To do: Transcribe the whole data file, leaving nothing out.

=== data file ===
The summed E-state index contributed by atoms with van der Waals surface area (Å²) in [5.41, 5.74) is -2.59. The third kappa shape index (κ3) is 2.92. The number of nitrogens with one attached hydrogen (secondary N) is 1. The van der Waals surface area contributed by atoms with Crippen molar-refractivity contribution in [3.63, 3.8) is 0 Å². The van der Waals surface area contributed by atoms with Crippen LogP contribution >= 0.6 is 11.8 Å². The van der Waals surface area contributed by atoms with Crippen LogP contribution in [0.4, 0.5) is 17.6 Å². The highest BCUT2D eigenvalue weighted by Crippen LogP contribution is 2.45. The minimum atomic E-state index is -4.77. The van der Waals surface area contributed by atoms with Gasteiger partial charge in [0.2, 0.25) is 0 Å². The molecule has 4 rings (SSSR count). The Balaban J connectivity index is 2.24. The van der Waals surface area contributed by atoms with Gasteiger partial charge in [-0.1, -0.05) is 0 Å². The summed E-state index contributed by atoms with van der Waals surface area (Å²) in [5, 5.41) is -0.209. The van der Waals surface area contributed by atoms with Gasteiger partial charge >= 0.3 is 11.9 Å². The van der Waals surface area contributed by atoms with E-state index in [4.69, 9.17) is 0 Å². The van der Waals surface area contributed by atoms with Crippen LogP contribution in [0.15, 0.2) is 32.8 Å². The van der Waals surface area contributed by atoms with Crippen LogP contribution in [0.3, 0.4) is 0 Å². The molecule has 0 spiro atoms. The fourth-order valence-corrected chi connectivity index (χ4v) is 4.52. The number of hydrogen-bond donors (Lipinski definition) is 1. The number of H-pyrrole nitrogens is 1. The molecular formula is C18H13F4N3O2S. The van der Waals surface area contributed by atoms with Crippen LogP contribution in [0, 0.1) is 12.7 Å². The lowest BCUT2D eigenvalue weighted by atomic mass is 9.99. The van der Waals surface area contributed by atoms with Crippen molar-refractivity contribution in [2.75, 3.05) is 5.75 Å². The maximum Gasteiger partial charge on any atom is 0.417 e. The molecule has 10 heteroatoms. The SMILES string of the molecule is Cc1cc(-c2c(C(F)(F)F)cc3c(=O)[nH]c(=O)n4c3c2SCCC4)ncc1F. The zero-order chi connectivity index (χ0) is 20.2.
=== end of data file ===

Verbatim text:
The summed E-state index contributed by atoms with van der Waals surface area (Å²) in [5.41, 5.74) is -2.59. The third kappa shape index (κ3) is 2.92. The number of nitrogens with one attached hydrogen (secondary N) is 1. The van der Waals surface area contributed by atoms with Crippen molar-refractivity contribution in [3.63, 3.8) is 0 Å². The van der Waals surface area contributed by atoms with Crippen LogP contribution >= 0.6 is 11.8 Å². The van der Waals surface area contributed by atoms with Crippen LogP contribution in [0.4, 0.5) is 17.6 Å². The highest BCUT2D eigenvalue weighted by Crippen LogP contribution is 2.45. The minimum atomic E-state index is -4.77. The van der Waals surface area contributed by atoms with Gasteiger partial charge in [0.2, 0.25) is 0 Å². The molecule has 4 rings (SSSR count). The Balaban J connectivity index is 2.24. The van der Waals surface area contributed by atoms with Gasteiger partial charge in [-0.1, -0.05) is 0 Å². The summed E-state index contributed by atoms with van der Waals surface area (Å²) in [5, 5.41) is -0.209. The van der Waals surface area contributed by atoms with Gasteiger partial charge >= 0.3 is 11.9 Å². The van der Waals surface area contributed by atoms with E-state index in [4.69, 9.17) is 0 Å². The van der Waals surface area contributed by atoms with Crippen LogP contribution in [0.15, 0.2) is 32.8 Å². The van der Waals surface area contributed by atoms with Crippen LogP contribution in [0.3, 0.4) is 0 Å². The molecule has 0 spiro atoms. The fourth-order valence-corrected chi connectivity index (χ4v) is 4.52. The number of hydrogen-bond donors (Lipinski definition) is 1. The number of H-pyrrole nitrogens is 1. The molecular formula is C18H13F4N3O2S. The van der Waals surface area contributed by atoms with Crippen LogP contribution in [0, 0.1) is 12.7 Å². The lowest BCUT2D eigenvalue weighted by atomic mass is 9.99. The van der Waals surface area contributed by atoms with Crippen molar-refractivity contribution in [2.75, 3.05) is 5.75 Å². The maximum Gasteiger partial charge on any atom is 0.417 e. The molecule has 10 heteroatoms. The SMILES string of the molecule is Cc1cc(-c2c(C(F)(F)F)cc3c(=O)[nH]c(=O)n4c3c2SCCC4)ncc1F. The zero-order chi connectivity index (χ0) is 20.2.